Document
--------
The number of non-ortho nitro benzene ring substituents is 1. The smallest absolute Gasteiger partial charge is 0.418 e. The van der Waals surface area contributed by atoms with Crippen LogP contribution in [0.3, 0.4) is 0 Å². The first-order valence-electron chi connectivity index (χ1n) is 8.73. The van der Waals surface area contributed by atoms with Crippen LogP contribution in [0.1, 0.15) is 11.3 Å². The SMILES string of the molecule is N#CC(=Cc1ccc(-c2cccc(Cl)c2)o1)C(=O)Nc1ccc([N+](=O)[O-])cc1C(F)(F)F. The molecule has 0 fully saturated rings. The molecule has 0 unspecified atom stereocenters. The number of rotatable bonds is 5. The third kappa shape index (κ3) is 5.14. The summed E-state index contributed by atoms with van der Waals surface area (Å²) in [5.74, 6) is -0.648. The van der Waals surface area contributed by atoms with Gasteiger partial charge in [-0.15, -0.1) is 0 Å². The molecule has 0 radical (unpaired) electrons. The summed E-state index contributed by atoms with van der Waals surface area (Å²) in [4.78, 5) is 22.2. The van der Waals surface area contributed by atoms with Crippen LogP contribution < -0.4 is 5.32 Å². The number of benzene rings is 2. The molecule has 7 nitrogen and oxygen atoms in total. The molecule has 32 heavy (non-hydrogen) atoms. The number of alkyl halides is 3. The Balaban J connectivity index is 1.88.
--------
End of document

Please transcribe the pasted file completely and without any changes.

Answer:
The number of non-ortho nitro benzene ring substituents is 1. The smallest absolute Gasteiger partial charge is 0.418 e. The van der Waals surface area contributed by atoms with Crippen LogP contribution in [0.3, 0.4) is 0 Å². The first-order valence-electron chi connectivity index (χ1n) is 8.73. The van der Waals surface area contributed by atoms with Crippen LogP contribution in [0.1, 0.15) is 11.3 Å². The SMILES string of the molecule is N#CC(=Cc1ccc(-c2cccc(Cl)c2)o1)C(=O)Nc1ccc([N+](=O)[O-])cc1C(F)(F)F. The molecule has 0 fully saturated rings. The molecule has 0 unspecified atom stereocenters. The number of rotatable bonds is 5. The third kappa shape index (κ3) is 5.14. The summed E-state index contributed by atoms with van der Waals surface area (Å²) in [5.74, 6) is -0.648. The van der Waals surface area contributed by atoms with Gasteiger partial charge in [-0.15, -0.1) is 0 Å². The molecule has 0 radical (unpaired) electrons. The summed E-state index contributed by atoms with van der Waals surface area (Å²) in [4.78, 5) is 22.2. The van der Waals surface area contributed by atoms with Crippen LogP contribution < -0.4 is 5.32 Å². The number of benzene rings is 2. The molecule has 7 nitrogen and oxygen atoms in total. The molecule has 32 heavy (non-hydrogen) atoms. The number of alkyl halides is 3. The Balaban J connectivity index is 1.88.